Presentation/Session Information

Session Information

Session Title: Plenary Session 2 Session Type: Plenary
Session Location: Royce Hall Session Time: Thu, Jun 25 3:00PM - 6:00PM

Presentation Information

Program Number: 62 Presentation Time: 3:30PM

Presentation Content

X-chromosome evolution: divergence of X-sequence motifs that drive dosage compensation across Caenorhabditis species.Caitlin M. Schartner 1, Te-Wen Lo 1,2, Barbara J. Meyer 1. 1)HHMI, Molecular and Cell Biology, University of California, Berkeley, Berkeley, CA; 2)Biology, Ithaca College, Ithaca, NY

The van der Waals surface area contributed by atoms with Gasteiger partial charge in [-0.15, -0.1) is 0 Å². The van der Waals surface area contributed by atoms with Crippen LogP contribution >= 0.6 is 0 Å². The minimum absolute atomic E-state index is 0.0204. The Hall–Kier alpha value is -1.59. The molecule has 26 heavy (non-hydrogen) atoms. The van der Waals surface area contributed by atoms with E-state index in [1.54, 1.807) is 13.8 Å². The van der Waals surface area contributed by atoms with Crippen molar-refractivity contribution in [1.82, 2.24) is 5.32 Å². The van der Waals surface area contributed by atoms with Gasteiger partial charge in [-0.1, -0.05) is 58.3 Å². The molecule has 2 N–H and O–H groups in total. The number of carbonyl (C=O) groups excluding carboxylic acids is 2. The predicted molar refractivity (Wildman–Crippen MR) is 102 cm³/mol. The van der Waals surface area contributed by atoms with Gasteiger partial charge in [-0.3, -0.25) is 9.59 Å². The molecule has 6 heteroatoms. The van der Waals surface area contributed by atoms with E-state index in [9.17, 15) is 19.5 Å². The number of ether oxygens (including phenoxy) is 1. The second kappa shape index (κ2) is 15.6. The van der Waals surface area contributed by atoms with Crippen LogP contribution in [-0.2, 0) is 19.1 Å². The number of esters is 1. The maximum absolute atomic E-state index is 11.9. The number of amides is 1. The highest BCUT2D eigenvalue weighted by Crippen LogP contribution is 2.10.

Dosage compensation (DC) across Caenorhabditis species exemplifies an essential process that has undergone rapid co-evolution of protein-DNA interactions central to its mechanism. In C. elegans, recruitment elements on X (rex sites) recruit a condensin-like DC complex (DCC) to hermaphrodite X chromosomes to balance gene expression between the sexes. Recruitment assays in vivo showed that C. elegans rex sites do not recruit the DCC of C. briggsae, and vice versa. To understand how DC complexes and X chromosomes evolved to use different X targeting sequences, we compared DCC subunits and binding sites in C. elegans to those in three species of the C. briggsae clade (15-30 MYR diverged): C. briggsae, its close relative C. nigoni (C. sp. 9), and C. tropicalis (C. sp. 11). By raising antibodies and introducing endogenous tags with TALENs or CRISPR/Cas9, we showed that homologs of both SDC-2, the pivotal X targeting factor, and DPY-27, a DCC-specific condensin subunit, bind X chromosomes of XX animals. Although the DCC shares key components across these four species, the binding sites differ. First, ChIP-seq studies in C. briggsae and C. nigoni identified DCC binding sites that are homologous across these close relatives but differ from C. elegans sites in sequence and location. Second, C. elegans sites use motifs enriched on X (MEX and MEXII) to drive DCC binding, but these motifs are not in C. briggsae or C. nigoni DCC sites and are not X-enriched. Third, we found an X-enriched motif at DCC binding sites of C. briggsae and C. nigoni that is not X-enriched in C. elegans. An oligo with the C. briggsae motif recruits the DCC in C. briggsae, but a similar oligo lacking the motif fails to recruit, establishing the importance of the motif. Fourth, another motif was found in C. briggsae and C. nigoni that shares a few nucleotides with MEX, but its functional divergence was shown by C. elegans recruitment assays. Fifth, two endogenous C. briggsae X-chromosome regions with strong C. elegans MEX motifs fail to recruit the C. briggsae DCC, as assayed by ChIP-seq and recruitment assays. None of these DCC motifs is enriched on the C. tropicalis draft X sequence, supporting further binding site divergence within the C. briggsae clade. Ongoing ChIP-seq studies in C. tropicalis will help determine how C. elegans and C. briggsae clade motifs are evolutionarily related. Comparison of DCC targeting mechanisms across these four species allows us to characterize a rarely captured event:  the recent co-evolution of a protein complex and its rapidly diverged target sequences across an entire X chromosome.




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